Henna coleus newest Louisiana Super Plant

Richard Bogren, Owings, Allen D.  |  4/10/2015 9:07:56 PM

Henna coleus grows about 24-30 inches tall and 18-20 inches wide. Photo by Allen Owings

Henna coleus leaves are shades of gold and chartreuse brushed with burgundy. Photo by Allen Owings

News Release Distributed 04/10/15

By Allen Owings, LSU AgCenter horticulturist

HAMMOND, La. – It may be hard to believe, but the LSU AgCenter Louisiana Super Plants program is now 5 years old. With the announcement of our first 2015 selection – Henna coleus – we now have 29 Louisiana Super Plants. This list will grow to 32 outstanding plants by the end of 2015.

Coleuses are generating a lot of interest these days. The National Gardening Bureau has declared 2015 as the Year of the Coleus. Just look at the amazing variety of these plants available at area nurseries.

Why is the Henna variety coleus so great? One concern with coleus varieties is finding those that are less inclined to bloom. Coleus is grown for its colorful foliage, and the flower spikes are not generally desirable. Henna does not produce flowers under Louisiana growing conditions until mid to late fall. Many years, Henna has not flowered by first frost.

The foliage of Henna is highly fringed and sports shades of gold, chartreuse and reddish-purple on top and reddish-purple underneath. Plants reach 24-30 inches in height and do best planted in a full-sun to partial-sun landscape. Pinch plants once or twice a month after planting in spring to encourage branching and a tighter growth habit. Plant anytime this spring, and plants will last until the first killing frost.

Henna has been a proven performer in trials at the Hammond Research Station and at the LSU AgCenter Botanic Gardens at Burden in Baton Rouge. Plants are very heat-tolerant, and insect problems don’t appear in the outdoor landscape.

The goal of the Super Plants program is to identify and promote exceptional plants that perform well in Louisiana. Some of these are new varieties, and some are older varieties with a proven track record.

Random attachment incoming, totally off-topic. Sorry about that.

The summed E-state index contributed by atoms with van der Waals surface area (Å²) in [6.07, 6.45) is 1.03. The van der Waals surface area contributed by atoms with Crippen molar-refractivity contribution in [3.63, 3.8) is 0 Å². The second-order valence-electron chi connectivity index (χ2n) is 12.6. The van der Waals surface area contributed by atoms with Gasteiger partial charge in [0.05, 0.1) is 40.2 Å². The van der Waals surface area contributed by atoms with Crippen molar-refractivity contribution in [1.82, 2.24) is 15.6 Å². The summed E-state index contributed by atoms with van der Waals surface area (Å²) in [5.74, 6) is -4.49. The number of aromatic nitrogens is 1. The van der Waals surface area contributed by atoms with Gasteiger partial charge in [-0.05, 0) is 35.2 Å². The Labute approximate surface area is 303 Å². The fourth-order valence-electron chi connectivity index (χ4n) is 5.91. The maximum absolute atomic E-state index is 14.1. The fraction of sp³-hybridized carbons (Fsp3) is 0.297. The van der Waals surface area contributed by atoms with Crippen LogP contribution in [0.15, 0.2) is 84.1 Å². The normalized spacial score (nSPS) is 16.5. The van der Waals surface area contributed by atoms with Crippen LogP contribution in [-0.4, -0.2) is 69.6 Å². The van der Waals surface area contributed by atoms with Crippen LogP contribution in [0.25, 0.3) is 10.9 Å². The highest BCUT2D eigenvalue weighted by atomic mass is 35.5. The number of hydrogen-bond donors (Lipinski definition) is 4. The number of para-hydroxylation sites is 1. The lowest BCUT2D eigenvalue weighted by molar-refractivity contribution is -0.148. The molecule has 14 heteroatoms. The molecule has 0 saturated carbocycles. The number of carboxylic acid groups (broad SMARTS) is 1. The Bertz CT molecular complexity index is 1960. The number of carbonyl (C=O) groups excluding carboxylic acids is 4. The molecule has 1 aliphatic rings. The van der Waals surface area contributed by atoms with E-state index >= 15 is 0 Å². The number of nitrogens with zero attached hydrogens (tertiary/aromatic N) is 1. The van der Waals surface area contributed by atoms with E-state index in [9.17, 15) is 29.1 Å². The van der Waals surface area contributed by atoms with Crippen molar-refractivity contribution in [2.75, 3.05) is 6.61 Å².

The LSU AgCenter and Louisiana’s nursery and landscape industry, through the Louisiana Nursery and Landscape Association, identified the need for a state-based program that uses university research to identify and promote exceptional plants. The LSU AgCenter Hammond Research Station, partnering with the School of Plant, Environmental and Soil Sciences, leads the program.

Each Super Plant must have at least two years of rigorous evaluations and have a proven track record under north and south Louisiana growing conditions. Louisiana Super Plants must prove hardy across the state. Louisiana Super Plants must be easily produced and available for all nursery and landscape industry wholesalers and retailers to market and sell.

Louisiana Super Plants are selected a year or two in advance of a public announcement. The selection process includes LSU AgCenter horticulture faculty and members of the Louisiana nursery and landscape industry. The program results in home gardeners having an increased awareness of better-performing landscape plants.

Previous warm-season flowers designated as Louisiana Super Plant are BabyWing begonias, Bandana lantanas, Butterfly pentas, Little Ruby alternanthera (Joseph’s coat), Senorita Rosalita cleome, Serena angelonia, Luna hibiscus (rose mallow), Kauai torenia (wishbone flower), Mesa gaillardia and Flutterby Petite Tutti Fruitti Pink butterfly bush.

April is the time to get serious with flower planting. Planting in April through early May will encourage plant establishment and provide improved performance through the summer. Plant Louisiana Super Plants to get the most from your landscape flowers.

You can see more about work being done in landscape horticulture by visiting the LSU AgCenter Hammond Research Station website at www.lsuagcenter.com/hammond. Also, like us on Facebook. You can find an abundance of landscape information for both home gardeners and industry professionals at both sites.

Rick Bogren

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